Floods in Australia could cause higher fuel prices

Motorists should brace for shortages of ethanol and higher prices for the fuel at the bowser brought on by the Queensland floods, the competition regulator has warned.

The floods which have devastated parts of Queensland and shut a key ethanol processing plant, will probably trigger a shortage in domestic supply, the Australian Competition and Consumer Commission said today.

“The supply shortages may lead to reduced availability of ethanol blended fuels (such as E10) across Australia and mean that motorists may find that fuel pumps which carry ethanol blended fuel are closed or out of order,” said ACCC commissioner Joe Dimasi.

The Royal Automotive Club of Queensland confirmed ethanol production had halted in Queensland after days of rain flooded sugar cane fields and closed of the Dalby Bio-Refinery in a development likely to cut availability of the ethanol and drive up its price.


“The price of E10 will rise,” said RACQ executive manager of public policy Michael Roth. “(But) the more widespread outcome will be shortages of E10,” he said.

A litre of E10 in Brisbane currently costs 126.1 cents a litre, according to petrol price tracking service MotorMouth. Melbourne E10 costs 125.2 cents a litre, while in Sydney it costs 129.9 cents.

Mr Roth could not speculate on the total impact on the fuel’s prices but noted that ethanol comprises only 10 per cent of E10.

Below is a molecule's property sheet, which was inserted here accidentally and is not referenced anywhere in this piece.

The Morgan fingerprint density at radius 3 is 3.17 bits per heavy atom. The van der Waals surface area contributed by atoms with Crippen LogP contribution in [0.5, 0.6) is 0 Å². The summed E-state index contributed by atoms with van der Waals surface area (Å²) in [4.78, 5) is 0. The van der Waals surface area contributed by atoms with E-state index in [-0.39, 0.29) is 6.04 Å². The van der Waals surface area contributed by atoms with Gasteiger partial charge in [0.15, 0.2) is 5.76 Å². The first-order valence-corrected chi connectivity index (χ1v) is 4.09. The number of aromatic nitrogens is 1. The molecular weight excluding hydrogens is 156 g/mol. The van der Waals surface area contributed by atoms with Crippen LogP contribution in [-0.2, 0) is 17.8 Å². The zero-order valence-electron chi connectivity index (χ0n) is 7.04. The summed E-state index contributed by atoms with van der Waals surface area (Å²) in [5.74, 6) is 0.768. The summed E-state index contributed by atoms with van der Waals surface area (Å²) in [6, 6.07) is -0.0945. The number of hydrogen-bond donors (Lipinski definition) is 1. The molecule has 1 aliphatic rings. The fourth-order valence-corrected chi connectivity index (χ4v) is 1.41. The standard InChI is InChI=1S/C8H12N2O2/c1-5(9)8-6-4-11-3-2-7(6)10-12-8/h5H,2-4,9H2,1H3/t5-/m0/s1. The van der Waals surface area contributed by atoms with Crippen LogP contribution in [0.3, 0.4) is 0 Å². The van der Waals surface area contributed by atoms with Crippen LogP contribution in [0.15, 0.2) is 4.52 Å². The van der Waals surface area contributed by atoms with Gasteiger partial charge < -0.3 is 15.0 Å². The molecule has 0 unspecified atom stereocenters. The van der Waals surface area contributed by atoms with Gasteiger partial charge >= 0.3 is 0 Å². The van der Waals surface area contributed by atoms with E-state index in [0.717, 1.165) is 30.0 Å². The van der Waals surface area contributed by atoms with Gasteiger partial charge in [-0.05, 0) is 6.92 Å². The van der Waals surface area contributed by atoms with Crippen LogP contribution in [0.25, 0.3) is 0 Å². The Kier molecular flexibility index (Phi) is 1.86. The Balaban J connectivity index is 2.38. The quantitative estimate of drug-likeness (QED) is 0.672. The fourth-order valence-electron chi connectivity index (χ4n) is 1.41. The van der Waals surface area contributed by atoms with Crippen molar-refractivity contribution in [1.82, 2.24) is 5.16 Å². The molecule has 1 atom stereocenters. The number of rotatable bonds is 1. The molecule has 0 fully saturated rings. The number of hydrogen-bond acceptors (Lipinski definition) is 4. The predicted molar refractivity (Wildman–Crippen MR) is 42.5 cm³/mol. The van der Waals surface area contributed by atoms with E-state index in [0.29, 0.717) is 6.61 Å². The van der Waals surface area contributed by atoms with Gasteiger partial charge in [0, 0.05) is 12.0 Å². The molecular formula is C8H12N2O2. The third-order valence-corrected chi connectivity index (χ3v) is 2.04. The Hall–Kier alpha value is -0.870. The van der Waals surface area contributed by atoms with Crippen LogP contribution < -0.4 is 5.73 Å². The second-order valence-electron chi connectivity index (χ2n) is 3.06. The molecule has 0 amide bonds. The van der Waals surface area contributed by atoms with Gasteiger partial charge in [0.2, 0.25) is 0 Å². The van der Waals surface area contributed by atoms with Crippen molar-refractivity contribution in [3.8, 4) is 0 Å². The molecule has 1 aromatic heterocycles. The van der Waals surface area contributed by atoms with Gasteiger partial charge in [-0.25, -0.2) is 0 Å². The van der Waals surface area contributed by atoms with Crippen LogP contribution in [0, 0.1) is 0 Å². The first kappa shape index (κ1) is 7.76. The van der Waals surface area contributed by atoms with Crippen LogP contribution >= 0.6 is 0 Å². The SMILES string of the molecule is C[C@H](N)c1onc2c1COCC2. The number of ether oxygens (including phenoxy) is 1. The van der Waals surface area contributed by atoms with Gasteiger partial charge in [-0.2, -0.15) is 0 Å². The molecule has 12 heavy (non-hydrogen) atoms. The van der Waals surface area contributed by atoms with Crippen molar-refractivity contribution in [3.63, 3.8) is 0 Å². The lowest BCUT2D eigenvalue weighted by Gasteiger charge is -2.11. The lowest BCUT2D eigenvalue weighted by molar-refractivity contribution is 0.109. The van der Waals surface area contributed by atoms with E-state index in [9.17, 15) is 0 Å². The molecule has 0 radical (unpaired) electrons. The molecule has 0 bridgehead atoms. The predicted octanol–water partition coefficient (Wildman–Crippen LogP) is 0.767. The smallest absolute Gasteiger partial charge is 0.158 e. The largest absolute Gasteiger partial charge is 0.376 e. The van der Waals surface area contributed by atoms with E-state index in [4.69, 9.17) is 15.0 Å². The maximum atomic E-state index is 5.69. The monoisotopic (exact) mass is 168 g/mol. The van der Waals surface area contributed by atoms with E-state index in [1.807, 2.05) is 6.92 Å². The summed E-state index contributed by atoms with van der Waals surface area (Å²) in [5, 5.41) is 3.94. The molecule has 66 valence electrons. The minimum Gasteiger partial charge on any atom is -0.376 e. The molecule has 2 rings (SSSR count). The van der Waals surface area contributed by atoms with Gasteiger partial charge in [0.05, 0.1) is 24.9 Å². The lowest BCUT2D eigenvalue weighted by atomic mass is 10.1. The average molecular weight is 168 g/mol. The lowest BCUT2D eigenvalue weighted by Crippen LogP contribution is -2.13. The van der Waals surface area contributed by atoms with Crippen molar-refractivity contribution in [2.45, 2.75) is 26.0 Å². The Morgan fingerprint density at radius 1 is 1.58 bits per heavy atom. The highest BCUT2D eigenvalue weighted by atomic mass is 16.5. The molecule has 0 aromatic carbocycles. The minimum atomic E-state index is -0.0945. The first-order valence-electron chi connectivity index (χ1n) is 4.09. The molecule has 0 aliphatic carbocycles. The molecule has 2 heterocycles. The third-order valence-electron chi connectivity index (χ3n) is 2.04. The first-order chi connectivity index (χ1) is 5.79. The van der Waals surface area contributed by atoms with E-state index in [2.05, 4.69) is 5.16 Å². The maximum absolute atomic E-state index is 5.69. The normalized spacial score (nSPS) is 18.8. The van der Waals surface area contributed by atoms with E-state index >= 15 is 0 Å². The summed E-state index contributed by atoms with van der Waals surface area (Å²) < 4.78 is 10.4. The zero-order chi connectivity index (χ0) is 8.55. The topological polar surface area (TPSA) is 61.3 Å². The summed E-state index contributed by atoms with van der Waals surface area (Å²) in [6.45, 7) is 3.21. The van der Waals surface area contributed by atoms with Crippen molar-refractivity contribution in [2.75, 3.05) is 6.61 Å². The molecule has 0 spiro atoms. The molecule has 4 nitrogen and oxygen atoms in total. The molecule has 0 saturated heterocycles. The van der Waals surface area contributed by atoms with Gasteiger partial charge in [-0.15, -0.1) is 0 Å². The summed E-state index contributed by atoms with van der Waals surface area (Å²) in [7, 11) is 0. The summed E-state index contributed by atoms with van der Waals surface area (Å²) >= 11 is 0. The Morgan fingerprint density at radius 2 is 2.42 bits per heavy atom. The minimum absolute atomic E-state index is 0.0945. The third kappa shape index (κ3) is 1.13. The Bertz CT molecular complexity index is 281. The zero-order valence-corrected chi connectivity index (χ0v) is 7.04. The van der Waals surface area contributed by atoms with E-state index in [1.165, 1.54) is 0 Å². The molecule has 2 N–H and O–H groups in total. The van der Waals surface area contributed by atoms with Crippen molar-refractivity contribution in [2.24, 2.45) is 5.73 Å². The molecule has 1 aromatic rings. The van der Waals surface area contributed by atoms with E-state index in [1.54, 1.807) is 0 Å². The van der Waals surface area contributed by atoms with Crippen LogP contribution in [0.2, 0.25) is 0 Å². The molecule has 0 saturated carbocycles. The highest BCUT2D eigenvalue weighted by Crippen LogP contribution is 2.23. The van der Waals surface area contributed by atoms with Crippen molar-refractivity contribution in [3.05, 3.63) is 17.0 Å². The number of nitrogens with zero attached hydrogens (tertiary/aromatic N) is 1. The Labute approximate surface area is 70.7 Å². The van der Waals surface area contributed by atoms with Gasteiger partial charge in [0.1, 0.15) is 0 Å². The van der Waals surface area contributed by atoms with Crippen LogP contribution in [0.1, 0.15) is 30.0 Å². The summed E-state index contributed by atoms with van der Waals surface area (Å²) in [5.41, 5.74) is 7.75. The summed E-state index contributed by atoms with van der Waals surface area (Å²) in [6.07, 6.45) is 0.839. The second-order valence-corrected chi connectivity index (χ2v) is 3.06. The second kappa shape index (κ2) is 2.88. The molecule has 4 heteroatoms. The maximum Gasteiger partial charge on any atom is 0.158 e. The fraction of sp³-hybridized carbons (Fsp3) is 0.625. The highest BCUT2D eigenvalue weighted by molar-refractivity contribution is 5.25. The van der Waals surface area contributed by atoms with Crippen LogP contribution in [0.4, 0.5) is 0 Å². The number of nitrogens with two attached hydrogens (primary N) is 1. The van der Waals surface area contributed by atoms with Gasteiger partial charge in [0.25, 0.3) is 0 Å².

Any ethanol shortage could worsen if Brisbane was hit by the floods, he said.

“The major Brisbane refineries may not be able to operate in the upcoming days if Brisbane gets flooded,” he said. “So there might be a wider fuel shortage, certainly in Queensland but that would also impact fuel prices a little bit down south.”

In any case, Mr Roth expected ethanol production in Queensland to be very low for some time. The lower stocks of E10 could force consumers to switch back to regular unleaded petrol in the interim.

The reduced production volumes anticipated for ethanol prompted the ACCC to warn petrol retailers to meet their obligations under the Competition and Consumer Act 2010 to be clear about pricing with customers.

The ACCC encourages retailers to be clear in their signage and labelling at their service stations, including on price boards and at the pump, regarding the availability, or lack of, ethanol blended petrol,” said Mr Dimasi.

Even without the Queensland floods, Australia faces a potential ethanol shortage in the coming years because of rising demand spurred by state government mandates and investment uncertainty in the biofuel following the global financial crisis.

The NRMA was not available to comment on the expected ethanol shortage while the floods continue, it said.